Decades of Dedication: 26 Years of Walking to End Alzheimer’s

“Alzheimer’s is not fair to the people who get it. It is not fair to the family. However, life is never fair. Alzheimer’s does not discriminate. It can happen to anyone.”  – Kathy Konek Decades of Dedication Fighting for a Cure Kathy Konek has been involved with the Walk to End Alzheimer’s for an outstanding 26 years. She first became involved in the walk in the … Continue reading Decades of Dedication: 26 Years of Walking to End Alzheimer’s

Caring for Someone with Alzheimer’s in the Rising Summer Heat

Extreme heat can have a significant impact on everyone’s safety. It can be especially stressful and confusing for individuals with Alzheimer’s and other dementia. Alzheimer’s disease causes a number of changes in the brain and body that may affect their safety, including changes in sensitivity to temperatures. As we begin to see summer temperatures rise in the Pacific Northwest, it’s important to take extra care … Continue reading Caring for Someone with Alzheimer’s in the Rising Summer Heat

Family sits with a nurse to discuss palliative care options

Five Benefits of Palliative Care

By: Beth Hutchason, MN, ARNP What is palliative care? Okay, let’s start with a very frequent question: How do you pronounce this anyway?  It is pronounced “PAL-ya-tive,” not “PALE-ee-ah-tive.” Congratulations! You are now on your way. Palliative care is a type of care unknown to more than two-thirds of U.S. residents. Worldwide, 40 million people need palliative care each year, and only 14% receive it. … Continue reading Five Benefits of Palliative Care

WSU Researcher Adapts Online Program for ʻOhana Caregivers

Dr. Alexandra Jackson, PhD, RDN, CDCES, is a Postdoctoral Research Associate at the Institute for Research and Education to Advance Health (IREACH) at Washington State University. Dr. Jackson recently received funding from the Alzheimer’s Association for her research project, “Adaptation of an intervention for caregivers of Native Hawaiians with Alzheimer’s disease and related dementias.” Below, Dr. Jackson explains her research and her personal connection to … Continue reading WSU Researcher Adapts Online Program for ʻOhana Caregivers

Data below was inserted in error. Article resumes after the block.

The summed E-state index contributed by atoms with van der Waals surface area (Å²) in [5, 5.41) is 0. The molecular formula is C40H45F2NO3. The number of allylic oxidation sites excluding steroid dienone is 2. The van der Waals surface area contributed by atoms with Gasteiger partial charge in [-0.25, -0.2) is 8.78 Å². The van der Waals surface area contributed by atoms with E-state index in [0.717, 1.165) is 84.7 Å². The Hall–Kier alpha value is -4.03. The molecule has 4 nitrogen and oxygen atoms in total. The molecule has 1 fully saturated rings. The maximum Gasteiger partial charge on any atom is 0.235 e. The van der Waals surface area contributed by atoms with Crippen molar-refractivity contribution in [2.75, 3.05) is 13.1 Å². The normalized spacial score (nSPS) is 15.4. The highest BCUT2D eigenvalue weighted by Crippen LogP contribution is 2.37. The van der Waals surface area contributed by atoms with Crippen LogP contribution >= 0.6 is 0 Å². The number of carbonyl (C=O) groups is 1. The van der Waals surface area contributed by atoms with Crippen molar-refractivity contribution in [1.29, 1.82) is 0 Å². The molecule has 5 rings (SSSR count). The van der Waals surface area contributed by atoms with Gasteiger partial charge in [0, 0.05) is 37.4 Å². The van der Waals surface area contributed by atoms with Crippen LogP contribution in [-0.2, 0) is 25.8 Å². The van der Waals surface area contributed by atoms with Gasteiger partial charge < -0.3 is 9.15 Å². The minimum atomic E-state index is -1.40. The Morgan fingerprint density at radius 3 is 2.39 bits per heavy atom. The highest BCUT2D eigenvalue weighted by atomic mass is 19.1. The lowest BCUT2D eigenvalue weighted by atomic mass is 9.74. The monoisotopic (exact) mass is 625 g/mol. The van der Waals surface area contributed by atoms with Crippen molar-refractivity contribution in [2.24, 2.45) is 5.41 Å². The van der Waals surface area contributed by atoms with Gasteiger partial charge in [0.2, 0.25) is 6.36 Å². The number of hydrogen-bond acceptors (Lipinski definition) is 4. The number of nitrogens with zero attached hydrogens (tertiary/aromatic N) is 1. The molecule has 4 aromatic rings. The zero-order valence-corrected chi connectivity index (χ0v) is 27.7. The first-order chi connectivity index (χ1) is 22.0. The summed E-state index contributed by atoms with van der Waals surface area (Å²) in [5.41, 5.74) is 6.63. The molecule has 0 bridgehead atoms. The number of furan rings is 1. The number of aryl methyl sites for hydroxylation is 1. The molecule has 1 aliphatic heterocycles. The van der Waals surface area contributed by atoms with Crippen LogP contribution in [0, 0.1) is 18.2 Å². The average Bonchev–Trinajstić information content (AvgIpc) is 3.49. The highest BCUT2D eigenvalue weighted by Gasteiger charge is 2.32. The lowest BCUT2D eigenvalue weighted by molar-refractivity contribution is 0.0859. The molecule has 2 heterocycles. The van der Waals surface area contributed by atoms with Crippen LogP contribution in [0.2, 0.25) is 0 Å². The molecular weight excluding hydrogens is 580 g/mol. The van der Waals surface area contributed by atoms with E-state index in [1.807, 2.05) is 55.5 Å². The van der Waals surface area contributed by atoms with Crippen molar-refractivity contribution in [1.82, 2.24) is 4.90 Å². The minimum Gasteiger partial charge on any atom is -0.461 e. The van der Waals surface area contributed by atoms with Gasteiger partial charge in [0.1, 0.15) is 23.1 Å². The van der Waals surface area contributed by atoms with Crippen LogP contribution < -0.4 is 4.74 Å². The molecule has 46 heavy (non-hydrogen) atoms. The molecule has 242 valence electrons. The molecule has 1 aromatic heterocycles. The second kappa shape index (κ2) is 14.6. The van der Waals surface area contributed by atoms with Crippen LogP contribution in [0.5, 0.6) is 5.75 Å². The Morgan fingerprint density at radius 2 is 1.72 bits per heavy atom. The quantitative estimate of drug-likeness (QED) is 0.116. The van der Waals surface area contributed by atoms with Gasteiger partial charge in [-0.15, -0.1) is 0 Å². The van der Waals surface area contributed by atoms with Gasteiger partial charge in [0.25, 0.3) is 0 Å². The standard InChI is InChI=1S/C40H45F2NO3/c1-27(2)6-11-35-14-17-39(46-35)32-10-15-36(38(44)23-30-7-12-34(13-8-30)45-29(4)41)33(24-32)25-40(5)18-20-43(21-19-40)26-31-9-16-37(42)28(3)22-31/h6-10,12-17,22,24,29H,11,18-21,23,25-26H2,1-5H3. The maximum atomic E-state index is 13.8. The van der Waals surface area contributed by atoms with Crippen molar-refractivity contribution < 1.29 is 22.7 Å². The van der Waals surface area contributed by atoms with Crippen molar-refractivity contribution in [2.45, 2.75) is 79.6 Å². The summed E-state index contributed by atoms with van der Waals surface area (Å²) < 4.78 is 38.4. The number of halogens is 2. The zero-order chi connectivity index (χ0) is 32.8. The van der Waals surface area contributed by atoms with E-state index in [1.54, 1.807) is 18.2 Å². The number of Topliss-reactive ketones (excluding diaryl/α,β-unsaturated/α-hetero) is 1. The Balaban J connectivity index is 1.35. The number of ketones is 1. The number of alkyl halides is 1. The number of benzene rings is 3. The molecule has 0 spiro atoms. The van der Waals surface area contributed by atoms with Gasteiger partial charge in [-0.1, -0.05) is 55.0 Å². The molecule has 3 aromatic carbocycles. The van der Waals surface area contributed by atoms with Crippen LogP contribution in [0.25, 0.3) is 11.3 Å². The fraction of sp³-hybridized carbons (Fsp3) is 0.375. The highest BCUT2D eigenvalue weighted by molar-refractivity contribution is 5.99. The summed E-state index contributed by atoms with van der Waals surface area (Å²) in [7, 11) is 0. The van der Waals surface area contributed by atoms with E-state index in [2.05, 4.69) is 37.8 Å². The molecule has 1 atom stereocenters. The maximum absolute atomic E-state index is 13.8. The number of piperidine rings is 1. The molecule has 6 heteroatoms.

Honoring My Dad, My Hero: The Longest Day

By Heather Shadko My name is Heather Shadko. I grew up in the Midwest, just outside of Chicago, but I’ve been a resident of Puyallup, Wash., for 24 years. I’m a mother, wife and active member of my community. I work as a contract specialist for King County’s Department of Natural Resources and Parks, combining my passion for the environment and our community with my … Continue reading Honoring My Dad, My Hero: The Longest Day

Stacy Bellew, owner of Coeur Cause Wines

A Sparkling Mother’s Day Weekend

By Stacy Bellew, Owner, Coeur Cause® Wines Diamond Partner for 2022 Walk to End Alzheimer’s in Washington State During Mother’s Day Weekend, our blossoming brand Coeur Cause® will be releasing its third wine benefiting the Alzheimer’s Association. We’ve raised almost $50,000 to date with much more to go. You are all invited to celebrate this inspiring partnership and event at one of our upcoming release parties.  … Continue reading A Sparkling Mother’s Day Weekend

Don and Nancy enjoying a boat ride

My Journey in Honoring Nancy: The Longest Day

Don Desonier became an Alzheimer’s Association volunteer after losing his wife, Nancy, to early-onset dementia. This year, he is participating in The Longest Day® in her honor.  A woman of grace, beauty and limitless love Don’s wife, Nancy, was a professional flute performer and teacher, having graduated from UCLA with a degree in flute performance. Little did she know that her talent and love for … Continue reading My Journey in Honoring Nancy: The Longest Day

Glenn kissing Pam on the cheeck at Christmas

Things I Miss: Making Every Minute Count

By Glenn Jacobs, Puyallup, Wash. Hi there, my name is Glenn. It has been three-and-half years since my wife, Pam passed away from Alzheimer’s. We were married in 1969, so it was a long time that we had been married. We first learned about her diagnosis only three years prior to her death, so that wasn’t a very long time at all. It was a … Continue reading Things I Miss: Making Every Minute Count